Saying the words "people of color" isn't the same thing as saying "colored people," with all the racist history implied by that phrase.

Indeed, it was developed as an alternative to "African American."

Like others, I have come to use the phrase "black people and people of color" to designate the wide spectrum of people experiencing racism without eliding too many differences together.

Still, "black people" (even when describing specifically people of African descent) can also be problematic, as Jason notes, because the backgrounds of people who've recently (that is, post colonial) immigrated are very different in many ways than those whose African descent was filtered through slavery.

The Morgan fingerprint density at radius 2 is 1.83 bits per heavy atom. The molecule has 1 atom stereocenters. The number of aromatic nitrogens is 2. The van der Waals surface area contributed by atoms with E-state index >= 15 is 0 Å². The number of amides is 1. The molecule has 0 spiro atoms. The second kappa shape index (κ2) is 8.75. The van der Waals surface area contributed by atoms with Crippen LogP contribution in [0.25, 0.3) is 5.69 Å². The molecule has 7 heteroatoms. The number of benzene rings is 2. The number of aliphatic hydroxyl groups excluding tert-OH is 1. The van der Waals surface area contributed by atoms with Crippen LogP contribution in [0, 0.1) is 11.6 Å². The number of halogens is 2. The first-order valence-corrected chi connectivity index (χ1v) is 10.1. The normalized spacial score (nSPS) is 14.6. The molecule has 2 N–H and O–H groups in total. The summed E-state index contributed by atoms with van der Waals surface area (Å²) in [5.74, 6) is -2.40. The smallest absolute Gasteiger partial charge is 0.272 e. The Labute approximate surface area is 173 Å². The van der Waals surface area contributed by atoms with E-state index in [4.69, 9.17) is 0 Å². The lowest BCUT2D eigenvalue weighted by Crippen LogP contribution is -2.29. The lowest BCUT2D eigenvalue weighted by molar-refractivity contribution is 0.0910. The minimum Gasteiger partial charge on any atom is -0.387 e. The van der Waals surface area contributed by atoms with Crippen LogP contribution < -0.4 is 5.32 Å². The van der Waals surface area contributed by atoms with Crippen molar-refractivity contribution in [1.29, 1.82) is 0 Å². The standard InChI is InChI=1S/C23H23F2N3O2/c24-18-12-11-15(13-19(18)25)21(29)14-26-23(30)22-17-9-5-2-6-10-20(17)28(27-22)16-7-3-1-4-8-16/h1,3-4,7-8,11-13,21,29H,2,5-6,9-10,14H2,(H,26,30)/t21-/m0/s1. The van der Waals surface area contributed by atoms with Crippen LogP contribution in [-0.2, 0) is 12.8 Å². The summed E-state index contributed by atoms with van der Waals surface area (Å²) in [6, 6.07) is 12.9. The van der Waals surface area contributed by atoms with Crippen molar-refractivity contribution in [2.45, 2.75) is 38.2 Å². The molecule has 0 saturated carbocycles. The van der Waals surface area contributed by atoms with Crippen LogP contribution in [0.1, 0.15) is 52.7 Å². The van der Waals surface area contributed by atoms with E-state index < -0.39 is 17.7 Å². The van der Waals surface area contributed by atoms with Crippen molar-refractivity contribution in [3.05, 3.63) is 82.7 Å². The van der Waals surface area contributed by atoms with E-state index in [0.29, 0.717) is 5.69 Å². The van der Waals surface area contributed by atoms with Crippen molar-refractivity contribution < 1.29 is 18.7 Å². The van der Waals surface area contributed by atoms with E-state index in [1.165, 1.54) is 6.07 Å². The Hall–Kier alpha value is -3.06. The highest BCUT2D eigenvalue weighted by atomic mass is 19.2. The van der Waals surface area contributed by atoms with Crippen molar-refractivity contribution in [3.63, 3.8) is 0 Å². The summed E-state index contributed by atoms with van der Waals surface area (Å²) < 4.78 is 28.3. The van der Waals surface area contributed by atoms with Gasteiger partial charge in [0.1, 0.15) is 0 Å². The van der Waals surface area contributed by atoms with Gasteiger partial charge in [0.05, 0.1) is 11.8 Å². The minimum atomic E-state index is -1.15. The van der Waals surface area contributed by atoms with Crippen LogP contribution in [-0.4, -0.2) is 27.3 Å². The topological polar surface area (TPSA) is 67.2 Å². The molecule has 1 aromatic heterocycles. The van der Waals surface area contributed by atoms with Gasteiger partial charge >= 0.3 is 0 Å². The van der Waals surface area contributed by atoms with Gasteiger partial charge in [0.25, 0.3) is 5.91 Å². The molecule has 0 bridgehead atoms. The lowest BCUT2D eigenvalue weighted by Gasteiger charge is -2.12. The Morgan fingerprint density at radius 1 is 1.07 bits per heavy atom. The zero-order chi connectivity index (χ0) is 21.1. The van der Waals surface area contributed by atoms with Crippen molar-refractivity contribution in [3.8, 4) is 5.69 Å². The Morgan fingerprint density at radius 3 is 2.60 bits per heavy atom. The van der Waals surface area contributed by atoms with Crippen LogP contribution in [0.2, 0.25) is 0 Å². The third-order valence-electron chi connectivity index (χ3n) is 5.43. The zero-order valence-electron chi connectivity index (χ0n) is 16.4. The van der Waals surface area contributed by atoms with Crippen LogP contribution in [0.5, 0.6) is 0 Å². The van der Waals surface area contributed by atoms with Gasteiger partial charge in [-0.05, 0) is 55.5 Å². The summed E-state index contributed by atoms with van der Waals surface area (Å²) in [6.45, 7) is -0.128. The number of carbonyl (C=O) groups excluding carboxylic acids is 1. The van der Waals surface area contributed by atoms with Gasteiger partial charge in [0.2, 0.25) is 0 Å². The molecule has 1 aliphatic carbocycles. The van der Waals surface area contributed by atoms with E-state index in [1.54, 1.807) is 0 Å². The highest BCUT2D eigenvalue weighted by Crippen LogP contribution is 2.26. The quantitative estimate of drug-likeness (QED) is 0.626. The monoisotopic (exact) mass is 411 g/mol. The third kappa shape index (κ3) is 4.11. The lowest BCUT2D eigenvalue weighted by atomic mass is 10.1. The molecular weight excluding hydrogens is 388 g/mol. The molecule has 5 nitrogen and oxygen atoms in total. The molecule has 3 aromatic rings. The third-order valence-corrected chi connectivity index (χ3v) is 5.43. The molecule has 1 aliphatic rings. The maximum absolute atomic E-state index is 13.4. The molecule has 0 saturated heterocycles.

And yet, racists in America treat them exactly the same as they treat the native born black Americans whose presence is directly related to slavery.

I suggest that there are times when it's important to acknowledge the backgrounds may be different, but their experiences with racism subsequent to their immigration will in many ways be similar.

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Georgia NeSmith

Georgia NeSmith

Retired professor, feminist, writer, photographer, activist, grandmother of 5, overall Wise Woman. Phd UIA School of Journalism & Mass Communication, 1994.